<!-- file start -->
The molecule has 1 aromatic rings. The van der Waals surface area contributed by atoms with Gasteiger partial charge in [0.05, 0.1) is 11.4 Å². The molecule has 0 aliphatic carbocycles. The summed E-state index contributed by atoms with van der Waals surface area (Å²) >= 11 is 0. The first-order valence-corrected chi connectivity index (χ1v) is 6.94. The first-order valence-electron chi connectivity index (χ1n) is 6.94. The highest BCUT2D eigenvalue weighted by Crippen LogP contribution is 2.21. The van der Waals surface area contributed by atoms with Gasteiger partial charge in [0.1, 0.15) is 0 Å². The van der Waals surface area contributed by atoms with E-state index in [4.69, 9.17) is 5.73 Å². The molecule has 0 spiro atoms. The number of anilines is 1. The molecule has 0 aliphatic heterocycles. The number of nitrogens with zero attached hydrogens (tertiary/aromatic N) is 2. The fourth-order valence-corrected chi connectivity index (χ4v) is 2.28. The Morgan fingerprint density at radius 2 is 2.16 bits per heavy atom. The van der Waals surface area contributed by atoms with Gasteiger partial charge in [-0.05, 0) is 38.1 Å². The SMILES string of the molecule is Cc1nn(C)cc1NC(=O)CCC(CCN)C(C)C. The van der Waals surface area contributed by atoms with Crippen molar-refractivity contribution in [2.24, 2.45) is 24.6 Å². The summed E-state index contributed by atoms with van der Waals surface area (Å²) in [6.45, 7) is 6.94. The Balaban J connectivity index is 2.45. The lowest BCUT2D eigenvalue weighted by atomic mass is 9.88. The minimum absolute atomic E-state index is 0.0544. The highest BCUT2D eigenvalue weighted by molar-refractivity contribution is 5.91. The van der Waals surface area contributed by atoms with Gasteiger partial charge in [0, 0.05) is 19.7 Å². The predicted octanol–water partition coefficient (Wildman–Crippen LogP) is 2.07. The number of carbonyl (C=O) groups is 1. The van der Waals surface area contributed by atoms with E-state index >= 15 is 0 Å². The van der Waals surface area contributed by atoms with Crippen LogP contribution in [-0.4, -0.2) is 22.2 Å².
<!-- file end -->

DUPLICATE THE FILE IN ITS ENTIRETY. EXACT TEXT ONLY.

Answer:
The molecule has 1 aromatic rings. The van der Waals surface area contributed by atoms with Gasteiger partial charge in [0.05, 0.1) is 11.4 Å². The molecule has 0 aliphatic carbocycles. The summed E-state index contributed by atoms with van der Waals surface area (Å²) >= 11 is 0. The first-order valence-corrected chi connectivity index (χ1v) is 6.94. The first-order valence-electron chi connectivity index (χ1n) is 6.94. The highest BCUT2D eigenvalue weighted by Crippen LogP contribution is 2.21. The van der Waals surface area contributed by atoms with Gasteiger partial charge in [0.1, 0.15) is 0 Å². The van der Waals surface area contributed by atoms with E-state index in [4.69, 9.17) is 5.73 Å². The molecule has 0 spiro atoms. The number of anilines is 1. The molecule has 0 aliphatic heterocycles. The number of nitrogens with zero attached hydrogens (tertiary/aromatic N) is 2. The fourth-order valence-corrected chi connectivity index (χ4v) is 2.28. The Morgan fingerprint density at radius 2 is 2.16 bits per heavy atom. The van der Waals surface area contributed by atoms with Gasteiger partial charge in [-0.05, 0) is 38.1 Å². The SMILES string of the molecule is Cc1nn(C)cc1NC(=O)CCC(CCN)C(C)C. The van der Waals surface area contributed by atoms with Crippen molar-refractivity contribution in [2.24, 2.45) is 24.6 Å². The summed E-state index contributed by atoms with van der Waals surface area (Å²) in [6.45, 7) is 6.94. The Balaban J connectivity index is 2.45. The lowest BCUT2D eigenvalue weighted by atomic mass is 9.88. The minimum absolute atomic E-state index is 0.0544. The highest BCUT2D eigenvalue weighted by molar-refractivity contribution is 5.91. The van der Waals surface area contributed by atoms with Gasteiger partial charge in [0, 0.05) is 19.7 Å². The predicted octanol–water partition coefficient (Wildman–Crippen LogP) is 2.07. The number of carbonyl (C=O) groups is 1. The van der Waals surface area contributed by atoms with E-state index >= 15 is 0 Å². The van der Waals surface area contributed by atoms with Crippen LogP contribution in [-0.4, -0.2) is 22.2 Å².